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Credit Surfing – What is it?

There has been a huge increase in competition in the UK credit industry. Offers that were unimaginable just a few years ago are now common place. US banks, alternatives to high street banks and Internet lending have all led to an effect whereby the UK lending market is practically unrecognisable from what it used to be. And naturally this is effecting consumer behaviour.

As the market landscape changes, and as more and more options and opportunities are opened to consumers, it is only natural that they adapt to these developments. One of these changes in borrower behaviour is the advent of the practice known as credit surfing. This takes the fullest advantage of lender offers possible.

How it works is suppose you have a three thousand pound balance outstanding on a credit card at twenty six per cent. The interest and finance charges on this will be significant. If you can switch this to another credit card that offers a low balance transfer rate for six months, you will be saving all that interest for the next six months. And when that six months is over, the idea of credit surfing is that you switch again to another credit card that offers a similar low interest balance transfer rate. This means you are taking full advantage of low balance transfer rates to save yourself literally thousands of pounds in interest and finance charges.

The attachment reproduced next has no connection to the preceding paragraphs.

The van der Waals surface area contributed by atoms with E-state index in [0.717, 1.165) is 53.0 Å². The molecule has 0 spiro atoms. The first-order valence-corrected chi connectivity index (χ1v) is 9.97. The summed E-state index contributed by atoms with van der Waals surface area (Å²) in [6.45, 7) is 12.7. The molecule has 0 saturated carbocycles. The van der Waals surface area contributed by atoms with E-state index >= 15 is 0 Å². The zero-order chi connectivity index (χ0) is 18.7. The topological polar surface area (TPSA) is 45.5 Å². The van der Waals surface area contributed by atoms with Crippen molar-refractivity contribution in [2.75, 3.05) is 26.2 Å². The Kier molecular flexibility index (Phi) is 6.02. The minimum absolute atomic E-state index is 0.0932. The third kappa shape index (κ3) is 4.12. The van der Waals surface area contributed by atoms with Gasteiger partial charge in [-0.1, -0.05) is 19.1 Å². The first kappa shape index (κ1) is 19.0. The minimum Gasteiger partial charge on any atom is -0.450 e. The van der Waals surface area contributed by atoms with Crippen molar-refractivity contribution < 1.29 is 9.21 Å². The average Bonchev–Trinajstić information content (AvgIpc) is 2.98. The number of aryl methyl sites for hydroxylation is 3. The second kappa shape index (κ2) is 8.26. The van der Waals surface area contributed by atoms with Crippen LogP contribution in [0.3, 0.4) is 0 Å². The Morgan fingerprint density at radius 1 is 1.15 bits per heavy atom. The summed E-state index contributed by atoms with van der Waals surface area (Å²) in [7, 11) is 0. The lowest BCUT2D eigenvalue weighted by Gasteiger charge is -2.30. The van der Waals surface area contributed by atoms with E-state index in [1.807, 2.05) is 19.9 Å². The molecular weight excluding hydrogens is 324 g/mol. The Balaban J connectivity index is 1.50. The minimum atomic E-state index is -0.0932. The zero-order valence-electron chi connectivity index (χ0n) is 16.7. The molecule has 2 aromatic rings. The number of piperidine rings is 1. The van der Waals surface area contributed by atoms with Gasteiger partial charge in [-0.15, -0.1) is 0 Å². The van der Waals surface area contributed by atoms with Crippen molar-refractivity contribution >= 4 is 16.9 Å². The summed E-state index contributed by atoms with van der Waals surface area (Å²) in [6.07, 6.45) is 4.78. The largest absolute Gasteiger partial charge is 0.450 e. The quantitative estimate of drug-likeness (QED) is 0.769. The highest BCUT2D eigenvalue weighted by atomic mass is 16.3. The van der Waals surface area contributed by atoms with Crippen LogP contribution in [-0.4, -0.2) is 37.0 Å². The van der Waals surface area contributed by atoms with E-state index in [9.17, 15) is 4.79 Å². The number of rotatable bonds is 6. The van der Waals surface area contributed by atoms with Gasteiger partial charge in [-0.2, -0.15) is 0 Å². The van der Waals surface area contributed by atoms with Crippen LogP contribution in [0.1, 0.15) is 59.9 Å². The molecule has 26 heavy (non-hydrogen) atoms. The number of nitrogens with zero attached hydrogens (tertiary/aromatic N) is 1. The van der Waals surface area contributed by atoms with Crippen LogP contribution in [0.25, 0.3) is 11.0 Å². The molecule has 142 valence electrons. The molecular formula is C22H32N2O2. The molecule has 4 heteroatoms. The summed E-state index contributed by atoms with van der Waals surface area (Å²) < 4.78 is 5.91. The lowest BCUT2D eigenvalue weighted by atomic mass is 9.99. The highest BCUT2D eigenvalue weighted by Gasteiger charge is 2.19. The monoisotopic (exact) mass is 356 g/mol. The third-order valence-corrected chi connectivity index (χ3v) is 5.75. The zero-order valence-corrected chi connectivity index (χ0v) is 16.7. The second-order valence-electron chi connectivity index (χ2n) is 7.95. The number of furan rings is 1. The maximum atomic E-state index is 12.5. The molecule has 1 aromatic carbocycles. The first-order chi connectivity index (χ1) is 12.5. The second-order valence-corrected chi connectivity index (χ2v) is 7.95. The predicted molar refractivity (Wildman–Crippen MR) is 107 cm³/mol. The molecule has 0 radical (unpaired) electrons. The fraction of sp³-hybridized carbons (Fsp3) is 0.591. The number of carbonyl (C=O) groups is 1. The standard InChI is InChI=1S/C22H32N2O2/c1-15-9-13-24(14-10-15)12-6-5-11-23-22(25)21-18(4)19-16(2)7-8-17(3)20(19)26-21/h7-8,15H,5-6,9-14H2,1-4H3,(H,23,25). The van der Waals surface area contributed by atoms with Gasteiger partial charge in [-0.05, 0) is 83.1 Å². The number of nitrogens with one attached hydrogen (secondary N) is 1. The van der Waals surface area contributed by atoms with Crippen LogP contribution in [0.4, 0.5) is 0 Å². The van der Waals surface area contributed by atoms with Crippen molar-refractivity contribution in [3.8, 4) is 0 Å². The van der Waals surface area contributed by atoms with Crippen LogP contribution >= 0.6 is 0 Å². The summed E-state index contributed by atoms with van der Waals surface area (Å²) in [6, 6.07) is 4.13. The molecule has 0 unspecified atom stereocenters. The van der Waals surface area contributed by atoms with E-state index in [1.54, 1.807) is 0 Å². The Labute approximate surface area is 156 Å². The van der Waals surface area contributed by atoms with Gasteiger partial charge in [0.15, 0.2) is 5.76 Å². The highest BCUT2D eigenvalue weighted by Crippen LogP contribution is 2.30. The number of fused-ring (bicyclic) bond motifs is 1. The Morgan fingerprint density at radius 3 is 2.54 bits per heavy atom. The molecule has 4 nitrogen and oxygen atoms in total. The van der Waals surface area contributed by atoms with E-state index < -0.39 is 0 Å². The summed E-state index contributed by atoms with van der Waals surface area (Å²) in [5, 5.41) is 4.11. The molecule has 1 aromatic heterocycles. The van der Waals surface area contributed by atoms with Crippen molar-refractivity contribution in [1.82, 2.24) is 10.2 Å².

Many people wonder if credit surfing is worth the hassle. Well, there are a number of considerations you should take into account. First of all, is there a balance transfer fee and is the new rate significantly lower than your current rate. Obviously if you are moving from a twenty per cent rate to a zero per cent rate, and you plan on leaving the balance there for the entire interest free period, then it will be worth paying a balance transfer fee of one or two per cent. But this will not always be the case so make sure that you calculate in the cost of balance transfer fees when calculating if its worth your while to make a balance transfer.

Another consideration will be if it is worth the hassle. Well again this all depends on how much you owe and how low the new rate will be but many people can save at least a couple of hundred pounds by switching to a lower rate so in this sense it is worth it. Of course you should also ask yourself if maybe debt consolidation is not more appropriate.

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